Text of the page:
The microcomputer DOS operating system

When the mainframe computer giant IBM entered the PC market in 1981, the Microsoft Corporation were enlisted to write the operating system called MS DOS or DOS (Disk Operating System). DOS had evolved from CP/M (Control Processor for Microcomputers) - an operating system written in the 1970s for 8-bit microprocessors. The DOS operating system was a single tasking - meaning only one task could be processed at a time - and single user operating system. DOS therefore, only utilised a small proportion of the computing power of the PC. It used a 'command driven interface' by which is meant that that users communicated with DOS by typing commands directly through the keyboard (see Figure 1.2). Learning to use DOS was time-consuming and involved a great deal of effort compared with the Windows operating system which followed it. Users of DOS had to learn many commands before they could become competent computer users.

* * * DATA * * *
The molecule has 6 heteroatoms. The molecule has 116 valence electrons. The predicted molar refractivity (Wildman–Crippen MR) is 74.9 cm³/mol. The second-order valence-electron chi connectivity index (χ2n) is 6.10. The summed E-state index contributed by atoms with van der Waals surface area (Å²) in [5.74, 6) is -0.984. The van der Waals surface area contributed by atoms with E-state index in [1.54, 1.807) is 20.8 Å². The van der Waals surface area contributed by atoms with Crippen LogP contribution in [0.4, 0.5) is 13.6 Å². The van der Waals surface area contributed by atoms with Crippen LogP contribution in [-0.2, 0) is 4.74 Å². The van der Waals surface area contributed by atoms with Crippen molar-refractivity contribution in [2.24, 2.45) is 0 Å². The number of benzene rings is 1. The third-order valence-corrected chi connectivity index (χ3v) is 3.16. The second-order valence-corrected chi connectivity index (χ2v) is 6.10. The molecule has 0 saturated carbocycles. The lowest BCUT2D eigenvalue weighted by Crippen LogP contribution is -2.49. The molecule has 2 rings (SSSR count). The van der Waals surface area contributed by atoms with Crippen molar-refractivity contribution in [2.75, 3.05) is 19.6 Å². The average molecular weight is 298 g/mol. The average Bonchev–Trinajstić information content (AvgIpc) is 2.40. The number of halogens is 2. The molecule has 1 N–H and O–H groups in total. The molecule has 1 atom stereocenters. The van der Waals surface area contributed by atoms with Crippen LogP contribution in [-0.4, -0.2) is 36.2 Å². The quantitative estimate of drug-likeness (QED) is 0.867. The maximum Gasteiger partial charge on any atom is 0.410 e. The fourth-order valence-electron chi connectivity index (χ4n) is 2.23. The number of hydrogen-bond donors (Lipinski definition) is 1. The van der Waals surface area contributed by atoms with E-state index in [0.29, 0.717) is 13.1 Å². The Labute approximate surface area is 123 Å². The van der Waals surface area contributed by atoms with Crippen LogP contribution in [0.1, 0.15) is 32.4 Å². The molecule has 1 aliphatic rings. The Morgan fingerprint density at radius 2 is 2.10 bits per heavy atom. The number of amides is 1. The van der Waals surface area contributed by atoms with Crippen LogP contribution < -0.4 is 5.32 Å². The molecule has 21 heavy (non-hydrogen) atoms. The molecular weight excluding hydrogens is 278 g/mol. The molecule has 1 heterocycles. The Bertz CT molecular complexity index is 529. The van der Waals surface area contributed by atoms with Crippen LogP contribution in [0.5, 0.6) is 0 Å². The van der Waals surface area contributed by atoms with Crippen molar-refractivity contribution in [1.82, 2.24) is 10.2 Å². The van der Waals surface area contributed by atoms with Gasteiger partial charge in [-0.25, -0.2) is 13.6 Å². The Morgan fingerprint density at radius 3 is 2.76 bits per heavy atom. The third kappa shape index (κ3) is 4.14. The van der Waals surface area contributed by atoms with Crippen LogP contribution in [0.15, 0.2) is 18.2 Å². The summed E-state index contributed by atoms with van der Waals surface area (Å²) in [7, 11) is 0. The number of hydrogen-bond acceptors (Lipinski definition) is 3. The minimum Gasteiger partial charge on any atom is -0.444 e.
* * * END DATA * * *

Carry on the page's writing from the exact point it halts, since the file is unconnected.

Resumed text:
Command Prompt

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Microsoft Windows XP [Uersion 5.1.2600] CO Copyright 1985-2001 Microsoft Corp.

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C:\Docunents and SettingsNKeith Darlington>dir/u Uolume in driue C has no label. Uolume Serial Number is 5006-B9D9

Directory of G:\Docunents and SettingsSKeith Darlington

[.] [..] [.Java] [.jauaws] [.jpi_cache] .plugin141_01.trace [Desktop] [Favorites] [My Documents] [Start Menu] [WINDOWS]

1 File<s> 833 bytes 10 Dir<s> 28*251*917,824 bytes free

C:\Documents and Settings\Keith Darlington

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Figure 1.2 Illustration of the DOS user interface

Figure 1.2 Illustration of the DOS user interface

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